Reporting back after my Valentine’s Day chocolate/beer pairing at Burp Castle on East 7th Street – making up one corner of the Brewmuda Triangle – NYC.
It is always fun to work up chocolate and beer pairings.
I personally find it a lot easier to create happy marriages between chocolate and beers than with wines. Some of it is due to the fact that I find beer has a much wider variety of textures and structures than are found in wine – there is something comfortingly compatible in the combination of the soft creamy bubble structure of a classic British Pale Ale and a milk chocolate that, in my experience, has no counterpart in still and sparkling wine, with the possible exception of the sparkling wine offerings from Rumball (Australia).
Beers and chocolates are both made with ingredients that are roasted, and I definitely believe that that is one of the reasons for the harmony between the two.
Still – there is huge variability in beer and I purchased the chocolate without knowing exactly that the beer lineup was going to be. So my approach in the store (2Beans at 100 Park Ave) was to think about styles of beers that might be on tap and make generalized selections. Knowing that Burp Castle is a Belgian beer bar I could be pretty confident that there would be no big American-style over the top hoppy IPAs. Ales, sweet lambics, sours, ciders, tripels, quads, and other styles. A lot of territory to cover — but I am up to the task! Because I had not tried all of the chocolates and was not familiar with all of the beers I showed up about an hour early to taste everything.
Here’s where things settled out:
Liefman Fruitesse (4.2% ABV – alcohol by volume)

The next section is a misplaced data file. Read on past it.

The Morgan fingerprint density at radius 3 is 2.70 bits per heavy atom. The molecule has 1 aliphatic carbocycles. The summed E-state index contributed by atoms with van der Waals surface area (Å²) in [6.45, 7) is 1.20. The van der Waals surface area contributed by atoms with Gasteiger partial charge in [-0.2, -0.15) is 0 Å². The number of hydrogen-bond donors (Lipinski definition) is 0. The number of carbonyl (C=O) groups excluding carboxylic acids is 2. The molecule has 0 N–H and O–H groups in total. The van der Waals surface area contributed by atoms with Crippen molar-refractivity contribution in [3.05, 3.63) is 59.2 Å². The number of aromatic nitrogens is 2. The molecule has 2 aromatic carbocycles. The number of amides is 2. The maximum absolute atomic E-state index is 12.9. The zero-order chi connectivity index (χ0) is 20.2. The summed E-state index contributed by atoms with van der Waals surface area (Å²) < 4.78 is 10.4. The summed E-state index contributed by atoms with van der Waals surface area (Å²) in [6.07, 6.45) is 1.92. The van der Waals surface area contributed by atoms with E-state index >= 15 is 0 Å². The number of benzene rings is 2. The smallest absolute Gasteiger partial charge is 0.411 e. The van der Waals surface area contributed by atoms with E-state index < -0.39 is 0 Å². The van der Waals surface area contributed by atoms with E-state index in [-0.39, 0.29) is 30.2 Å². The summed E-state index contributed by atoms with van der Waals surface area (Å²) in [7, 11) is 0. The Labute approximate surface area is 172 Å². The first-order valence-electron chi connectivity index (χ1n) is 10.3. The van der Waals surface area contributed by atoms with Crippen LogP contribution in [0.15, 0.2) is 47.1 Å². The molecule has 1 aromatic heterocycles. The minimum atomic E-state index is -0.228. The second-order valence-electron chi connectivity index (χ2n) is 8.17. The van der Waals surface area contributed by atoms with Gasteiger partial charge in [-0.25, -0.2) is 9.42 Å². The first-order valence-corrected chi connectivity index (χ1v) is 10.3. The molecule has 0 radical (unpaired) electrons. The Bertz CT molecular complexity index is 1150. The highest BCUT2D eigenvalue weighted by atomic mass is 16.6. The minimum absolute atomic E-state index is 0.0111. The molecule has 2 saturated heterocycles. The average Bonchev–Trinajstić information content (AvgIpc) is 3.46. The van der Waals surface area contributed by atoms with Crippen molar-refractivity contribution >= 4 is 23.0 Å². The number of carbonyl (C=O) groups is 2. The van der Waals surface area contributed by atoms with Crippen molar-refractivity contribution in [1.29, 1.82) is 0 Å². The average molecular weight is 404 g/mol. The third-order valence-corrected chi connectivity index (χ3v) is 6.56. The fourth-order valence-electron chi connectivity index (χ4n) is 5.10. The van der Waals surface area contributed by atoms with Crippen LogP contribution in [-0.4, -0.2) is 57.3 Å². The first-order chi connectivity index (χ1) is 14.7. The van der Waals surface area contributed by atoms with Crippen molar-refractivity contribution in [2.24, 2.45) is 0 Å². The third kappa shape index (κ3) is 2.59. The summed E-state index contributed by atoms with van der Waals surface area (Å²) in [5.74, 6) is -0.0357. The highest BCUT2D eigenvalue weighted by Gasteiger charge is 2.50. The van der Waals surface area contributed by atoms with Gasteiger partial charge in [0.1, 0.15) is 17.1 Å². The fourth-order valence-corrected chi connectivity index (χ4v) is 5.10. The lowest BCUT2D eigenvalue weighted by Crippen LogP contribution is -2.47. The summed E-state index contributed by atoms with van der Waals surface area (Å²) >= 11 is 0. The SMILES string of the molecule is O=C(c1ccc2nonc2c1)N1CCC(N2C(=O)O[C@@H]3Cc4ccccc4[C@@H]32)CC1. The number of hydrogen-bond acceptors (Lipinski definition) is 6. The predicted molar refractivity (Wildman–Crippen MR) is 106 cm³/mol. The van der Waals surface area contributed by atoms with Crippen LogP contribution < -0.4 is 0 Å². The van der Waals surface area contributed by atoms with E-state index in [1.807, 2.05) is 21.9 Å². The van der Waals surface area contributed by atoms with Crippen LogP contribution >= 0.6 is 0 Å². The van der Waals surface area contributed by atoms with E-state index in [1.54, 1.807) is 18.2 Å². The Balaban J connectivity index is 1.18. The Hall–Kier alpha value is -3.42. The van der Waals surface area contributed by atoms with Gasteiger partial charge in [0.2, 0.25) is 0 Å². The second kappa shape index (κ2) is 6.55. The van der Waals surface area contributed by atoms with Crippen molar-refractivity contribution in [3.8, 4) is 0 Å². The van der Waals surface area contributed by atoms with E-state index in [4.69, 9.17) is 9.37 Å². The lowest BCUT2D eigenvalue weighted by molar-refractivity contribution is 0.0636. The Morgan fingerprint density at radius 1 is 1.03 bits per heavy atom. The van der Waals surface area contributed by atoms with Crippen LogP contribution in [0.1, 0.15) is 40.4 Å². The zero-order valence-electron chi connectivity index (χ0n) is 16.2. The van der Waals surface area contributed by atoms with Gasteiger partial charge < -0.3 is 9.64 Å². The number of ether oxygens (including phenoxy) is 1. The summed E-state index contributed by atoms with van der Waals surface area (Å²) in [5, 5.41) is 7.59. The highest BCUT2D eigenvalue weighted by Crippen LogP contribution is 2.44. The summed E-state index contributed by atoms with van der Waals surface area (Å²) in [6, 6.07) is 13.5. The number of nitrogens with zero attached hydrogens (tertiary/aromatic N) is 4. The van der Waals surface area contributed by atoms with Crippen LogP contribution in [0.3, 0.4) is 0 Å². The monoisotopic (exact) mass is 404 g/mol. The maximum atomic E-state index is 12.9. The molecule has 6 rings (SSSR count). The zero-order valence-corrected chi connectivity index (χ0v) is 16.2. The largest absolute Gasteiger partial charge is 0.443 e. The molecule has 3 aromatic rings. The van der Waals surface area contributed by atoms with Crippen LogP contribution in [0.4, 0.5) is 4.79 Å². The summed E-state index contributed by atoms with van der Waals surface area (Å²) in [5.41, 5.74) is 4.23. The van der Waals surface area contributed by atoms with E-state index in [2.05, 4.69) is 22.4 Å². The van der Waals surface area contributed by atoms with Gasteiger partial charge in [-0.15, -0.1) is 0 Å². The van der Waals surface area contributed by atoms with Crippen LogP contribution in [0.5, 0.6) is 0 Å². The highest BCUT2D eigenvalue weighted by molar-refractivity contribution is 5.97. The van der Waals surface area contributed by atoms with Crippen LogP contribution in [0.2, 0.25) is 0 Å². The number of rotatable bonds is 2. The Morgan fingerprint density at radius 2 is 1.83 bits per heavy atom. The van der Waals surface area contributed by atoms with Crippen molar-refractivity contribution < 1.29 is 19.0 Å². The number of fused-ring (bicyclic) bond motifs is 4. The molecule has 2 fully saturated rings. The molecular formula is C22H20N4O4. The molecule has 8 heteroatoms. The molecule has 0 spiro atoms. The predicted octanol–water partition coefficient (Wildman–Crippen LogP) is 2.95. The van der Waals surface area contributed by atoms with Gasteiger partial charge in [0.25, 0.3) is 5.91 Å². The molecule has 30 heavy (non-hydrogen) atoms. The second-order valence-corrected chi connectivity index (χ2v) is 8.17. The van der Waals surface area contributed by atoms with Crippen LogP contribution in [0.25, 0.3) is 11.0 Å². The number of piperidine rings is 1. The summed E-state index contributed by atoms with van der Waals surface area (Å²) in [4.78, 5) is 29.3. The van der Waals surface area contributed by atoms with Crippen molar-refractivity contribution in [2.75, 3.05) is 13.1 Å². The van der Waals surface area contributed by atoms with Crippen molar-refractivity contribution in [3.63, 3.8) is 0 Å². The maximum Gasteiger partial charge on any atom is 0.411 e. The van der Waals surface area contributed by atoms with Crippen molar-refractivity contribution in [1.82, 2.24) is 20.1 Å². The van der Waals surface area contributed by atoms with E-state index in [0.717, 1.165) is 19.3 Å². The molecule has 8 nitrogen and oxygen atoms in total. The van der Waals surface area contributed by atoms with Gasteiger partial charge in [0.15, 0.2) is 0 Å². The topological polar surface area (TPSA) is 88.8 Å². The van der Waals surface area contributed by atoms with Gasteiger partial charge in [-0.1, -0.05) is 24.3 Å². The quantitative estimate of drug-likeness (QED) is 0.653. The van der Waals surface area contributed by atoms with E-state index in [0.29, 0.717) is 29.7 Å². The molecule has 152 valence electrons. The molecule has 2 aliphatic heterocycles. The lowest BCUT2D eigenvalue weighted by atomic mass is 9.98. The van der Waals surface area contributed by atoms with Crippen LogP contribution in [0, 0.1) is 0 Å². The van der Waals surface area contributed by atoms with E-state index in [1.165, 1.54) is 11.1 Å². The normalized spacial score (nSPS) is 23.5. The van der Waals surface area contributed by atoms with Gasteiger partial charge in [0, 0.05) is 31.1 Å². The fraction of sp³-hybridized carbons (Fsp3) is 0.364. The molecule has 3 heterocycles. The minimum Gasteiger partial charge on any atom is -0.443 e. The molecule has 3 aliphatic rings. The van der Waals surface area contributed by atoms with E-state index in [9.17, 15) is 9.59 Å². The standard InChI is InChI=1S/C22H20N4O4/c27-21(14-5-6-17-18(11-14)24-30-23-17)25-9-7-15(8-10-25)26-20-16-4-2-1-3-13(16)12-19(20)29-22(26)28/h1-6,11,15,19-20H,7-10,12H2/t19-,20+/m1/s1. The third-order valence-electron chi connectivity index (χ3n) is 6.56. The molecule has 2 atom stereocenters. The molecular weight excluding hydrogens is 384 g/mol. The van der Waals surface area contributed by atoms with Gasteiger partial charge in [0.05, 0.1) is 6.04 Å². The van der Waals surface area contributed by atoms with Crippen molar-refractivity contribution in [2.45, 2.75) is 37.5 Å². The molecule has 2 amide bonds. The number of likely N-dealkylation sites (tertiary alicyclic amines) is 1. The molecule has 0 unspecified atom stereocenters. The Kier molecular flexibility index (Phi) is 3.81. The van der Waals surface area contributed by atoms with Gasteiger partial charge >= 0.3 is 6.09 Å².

Köstritzer Black Lager (5% ABV)
TCHO 53% milk
These two beers are about as far apart as it’s possible to get and yet the TCHO 53% milk goes well with both.
I’ve paired milk chocolate with fruity lambics before (Lindeman’s Faro might well be my all-time fave in this category) and the result is strongly reminiscent of a chocolate-covered whatever the fruit is. With the Lindeman Faro – which is made with Belgian candy sugar and finishes with tart Granny Smith apple, the result is just like a milk chocolate-covered caramel apple. With the Fruitesse what you get is a mix of chocolate-covered cherry/strawberry yummmm.
The Köstritzer Black Lager is dark as a stout but is not heavy with the fragrance of chocolate malt. Instead it comes across more like a soft English Pale (think Brooklyn Brewery’s Pennant Ale) with a very soft, creamy, bubble structure. The fudgy character of the chocolate plays with the yeasty notes of the lager very nicely.
Wells Bombardier ESB (5.2% ABV)
TCHO 39% milk
Staying with milk chocolate for a moment. I picked the two TCHOs because of the difference in percentage. 2Beans had many other milk chocolates but I was curious how these two different offerings from the same company would fare. The 39% was not bold enough to hold its own against either the Liefman or Köstritzer but presented a nice balance with the ESB, which despite the initials (ESB = Extra Special Bitter) is not at all bitter, with an official IBU (International Bitterness Units) rating of 0. It’s thinner-bodied than the Köstritzer, too, and there is a yeasty breadiness that balances nicely with the distinct caramel notes of the chocolate.
RadebergerPils (4.5% ABV)
La Guillotine Belgian Blonde (8.5% ABV)
Milkboy 60% dark w/ pine essence
Pump Street Bakery 60% Rye Crumb/Milk/Sea Salt (Ecuador, Hacienda Limon)
I selected these two chocolates on the off chance that there might be beers with a bitter edge to them, as well as to see how they worked with some higher–alcohol choices I knew would be on tap. I also chose Pump Street because. Chris Brennan. And – rye bread crumbs as an inclusion, though I could have gone with the sourdough which I am definitely going to try soon – with a sour. The Radeberger, though it is a Pilsener, is a little on the strong side for a Pilsener (to me) and does have a bitter edge to it. The resinous quality of the pine and the rye crumbs brought out that aspect of the Radeberger in a nice way, and both stood up to – and complemented – the alcohol content of the La Guillotine.